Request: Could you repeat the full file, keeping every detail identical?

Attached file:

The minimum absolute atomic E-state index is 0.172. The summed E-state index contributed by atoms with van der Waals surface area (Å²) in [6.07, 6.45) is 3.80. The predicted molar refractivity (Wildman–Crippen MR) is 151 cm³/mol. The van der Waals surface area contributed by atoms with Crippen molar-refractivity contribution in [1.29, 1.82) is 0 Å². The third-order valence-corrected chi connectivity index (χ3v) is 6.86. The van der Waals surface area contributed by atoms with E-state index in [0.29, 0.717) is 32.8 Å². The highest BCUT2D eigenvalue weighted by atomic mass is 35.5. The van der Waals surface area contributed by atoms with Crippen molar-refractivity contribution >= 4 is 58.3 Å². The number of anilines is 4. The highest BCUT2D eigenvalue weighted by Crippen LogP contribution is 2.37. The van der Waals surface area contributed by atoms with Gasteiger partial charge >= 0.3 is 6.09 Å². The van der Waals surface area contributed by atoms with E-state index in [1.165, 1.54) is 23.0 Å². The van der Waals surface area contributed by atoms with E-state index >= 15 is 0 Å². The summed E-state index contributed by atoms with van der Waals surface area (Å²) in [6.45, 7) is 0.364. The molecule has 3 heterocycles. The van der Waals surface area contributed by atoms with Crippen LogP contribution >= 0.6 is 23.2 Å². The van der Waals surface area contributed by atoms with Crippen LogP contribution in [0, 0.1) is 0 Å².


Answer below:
The minimum absolute atomic E-state index is 0.172. The summed E-state index contributed by atoms with van der Waals surface area (Å²) in [6.07, 6.45) is 3.80. The predicted molar refractivity (Wildman–Crippen MR) is 151 cm³/mol. The van der Waals surface area contributed by atoms with Crippen molar-refractivity contribution in [1.29, 1.82) is 0 Å². The third-order valence-corrected chi connectivity index (χ3v) is 6.86. The van der Waals surface area contributed by atoms with E-state index in [0.29, 0.717) is 32.8 Å². The highest BCUT2D eigenvalue weighted by atomic mass is 35.5. The van der Waals surface area contributed by atoms with Crippen molar-refractivity contribution >= 4 is 58.3 Å². The number of anilines is 4. The highest BCUT2D eigenvalue weighted by Crippen LogP contribution is 2.37. The van der Waals surface area contributed by atoms with Gasteiger partial charge >= 0.3 is 6.09 Å². The van der Waals surface area contributed by atoms with E-state index in [1.165, 1.54) is 23.0 Å². The van der Waals surface area contributed by atoms with E-state index >= 15 is 0 Å². The summed E-state index contributed by atoms with van der Waals surface area (Å²) in [6.45, 7) is 0.364. The molecule has 3 heterocycles. The van der Waals surface area contributed by atoms with Crippen LogP contribution >= 0.6 is 23.2 Å². The van der Waals surface area contributed by atoms with Crippen LogP contribution in [0, 0.1) is 0 Å².